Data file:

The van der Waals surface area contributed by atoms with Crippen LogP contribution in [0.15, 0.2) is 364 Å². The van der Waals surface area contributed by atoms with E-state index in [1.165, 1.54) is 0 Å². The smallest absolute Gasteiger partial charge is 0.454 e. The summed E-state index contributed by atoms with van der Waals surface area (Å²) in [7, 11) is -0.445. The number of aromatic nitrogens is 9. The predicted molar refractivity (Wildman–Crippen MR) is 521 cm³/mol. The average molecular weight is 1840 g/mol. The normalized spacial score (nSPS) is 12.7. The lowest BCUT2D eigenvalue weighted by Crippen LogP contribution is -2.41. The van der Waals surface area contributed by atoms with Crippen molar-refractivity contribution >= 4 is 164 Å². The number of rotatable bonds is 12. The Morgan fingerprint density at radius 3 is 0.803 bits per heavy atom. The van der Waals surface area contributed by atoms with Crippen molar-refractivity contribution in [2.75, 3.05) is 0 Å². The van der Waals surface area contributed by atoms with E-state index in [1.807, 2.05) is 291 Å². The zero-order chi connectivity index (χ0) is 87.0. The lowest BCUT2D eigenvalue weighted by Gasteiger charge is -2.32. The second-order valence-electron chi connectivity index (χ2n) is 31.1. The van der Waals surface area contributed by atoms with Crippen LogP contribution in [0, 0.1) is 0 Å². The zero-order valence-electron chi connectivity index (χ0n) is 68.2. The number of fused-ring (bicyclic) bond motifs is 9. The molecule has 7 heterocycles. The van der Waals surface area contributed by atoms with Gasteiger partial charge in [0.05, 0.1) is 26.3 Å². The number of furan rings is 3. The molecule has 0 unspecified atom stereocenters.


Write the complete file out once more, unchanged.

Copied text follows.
The van der Waals surface area contributed by atoms with Crippen LogP contribution in [0.15, 0.2) is 364 Å². The van der Waals surface area contributed by atoms with E-state index in [1.165, 1.54) is 0 Å². The smallest absolute Gasteiger partial charge is 0.454 e. The summed E-state index contributed by atoms with van der Waals surface area (Å²) in [7, 11) is -0.445. The number of aromatic nitrogens is 9. The predicted molar refractivity (Wildman–Crippen MR) is 521 cm³/mol. The average molecular weight is 1840 g/mol. The normalized spacial score (nSPS) is 12.7. The lowest BCUT2D eigenvalue weighted by Crippen LogP contribution is -2.41. The van der Waals surface area contributed by atoms with Crippen molar-refractivity contribution >= 4 is 164 Å². The number of rotatable bonds is 12. The Morgan fingerprint density at radius 3 is 0.803 bits per heavy atom. The van der Waals surface area contributed by atoms with Crippen molar-refractivity contribution in [2.75, 3.05) is 0 Å². The van der Waals surface area contributed by atoms with E-state index in [1.807, 2.05) is 291 Å². The zero-order chi connectivity index (χ0) is 87.0. The lowest BCUT2D eigenvalue weighted by Gasteiger charge is -2.32. The second-order valence-electron chi connectivity index (χ2n) is 31.1. The van der Waals surface area contributed by atoms with Crippen LogP contribution in [0, 0.1) is 0 Å². The zero-order valence-electron chi connectivity index (χ0n) is 68.2. The number of fused-ring (bicyclic) bond motifs is 9. The molecule has 7 heterocycles. The van der Waals surface area contributed by atoms with Gasteiger partial charge in [0.05, 0.1) is 26.3 Å². The number of furan rings is 3. The molecule has 0 unspecified atom stereocenters.